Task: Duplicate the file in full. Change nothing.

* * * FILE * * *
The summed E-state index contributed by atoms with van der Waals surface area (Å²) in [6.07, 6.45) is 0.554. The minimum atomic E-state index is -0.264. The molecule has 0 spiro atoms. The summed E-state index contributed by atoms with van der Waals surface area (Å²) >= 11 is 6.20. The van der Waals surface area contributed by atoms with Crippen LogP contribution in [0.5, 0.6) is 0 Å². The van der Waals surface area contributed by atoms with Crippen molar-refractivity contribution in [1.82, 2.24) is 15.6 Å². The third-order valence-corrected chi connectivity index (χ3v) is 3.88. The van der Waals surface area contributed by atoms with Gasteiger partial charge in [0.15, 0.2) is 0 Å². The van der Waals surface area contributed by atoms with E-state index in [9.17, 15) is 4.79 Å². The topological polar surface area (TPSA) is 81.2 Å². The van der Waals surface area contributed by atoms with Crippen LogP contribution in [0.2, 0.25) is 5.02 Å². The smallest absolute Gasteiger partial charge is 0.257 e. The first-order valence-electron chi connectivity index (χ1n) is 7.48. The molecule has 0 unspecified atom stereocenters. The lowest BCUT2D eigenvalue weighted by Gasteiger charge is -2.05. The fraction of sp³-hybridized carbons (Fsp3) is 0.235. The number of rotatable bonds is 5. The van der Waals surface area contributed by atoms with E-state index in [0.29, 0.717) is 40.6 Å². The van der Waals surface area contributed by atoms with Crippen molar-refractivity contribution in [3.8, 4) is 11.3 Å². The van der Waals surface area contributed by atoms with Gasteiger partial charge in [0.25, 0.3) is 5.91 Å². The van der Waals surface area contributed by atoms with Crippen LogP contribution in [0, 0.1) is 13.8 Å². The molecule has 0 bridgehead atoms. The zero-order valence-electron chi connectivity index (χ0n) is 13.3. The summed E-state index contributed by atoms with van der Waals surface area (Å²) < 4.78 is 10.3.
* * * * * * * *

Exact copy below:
The summed E-state index contributed by atoms with van der Waals surface area (Å²) in [6.07, 6.45) is 0.554. The minimum atomic E-state index is -0.264. The molecule has 0 spiro atoms. The summed E-state index contributed by atoms with van der Waals surface area (Å²) >= 11 is 6.20. The van der Waals surface area contributed by atoms with Crippen LogP contribution in [0.5, 0.6) is 0 Å². The van der Waals surface area contributed by atoms with Crippen molar-refractivity contribution in [1.82, 2.24) is 15.6 Å². The third-order valence-corrected chi connectivity index (χ3v) is 3.88. The van der Waals surface area contributed by atoms with Gasteiger partial charge in [0.15, 0.2) is 0 Å². The van der Waals surface area contributed by atoms with E-state index in [9.17, 15) is 4.79 Å². The topological polar surface area (TPSA) is 81.2 Å². The van der Waals surface area contributed by atoms with Crippen LogP contribution in [0.2, 0.25) is 5.02 Å². The smallest absolute Gasteiger partial charge is 0.257 e. The first-order valence-electron chi connectivity index (χ1n) is 7.48. The molecule has 0 unspecified atom stereocenters. The lowest BCUT2D eigenvalue weighted by Gasteiger charge is -2.05. The fraction of sp³-hybridized carbons (Fsp3) is 0.235. The number of rotatable bonds is 5. The van der Waals surface area contributed by atoms with E-state index in [0.29, 0.717) is 40.6 Å². The van der Waals surface area contributed by atoms with Crippen molar-refractivity contribution in [3.8, 4) is 11.3 Å². The van der Waals surface area contributed by atoms with Gasteiger partial charge in [0.25, 0.3) is 5.91 Å². The van der Waals surface area contributed by atoms with Crippen LogP contribution in [0, 0.1) is 13.8 Å². The molecule has 0 bridgehead atoms. The zero-order valence-electron chi connectivity index (χ0n) is 13.3. The summed E-state index contributed by atoms with van der Waals surface area (Å²) < 4.78 is 10.3.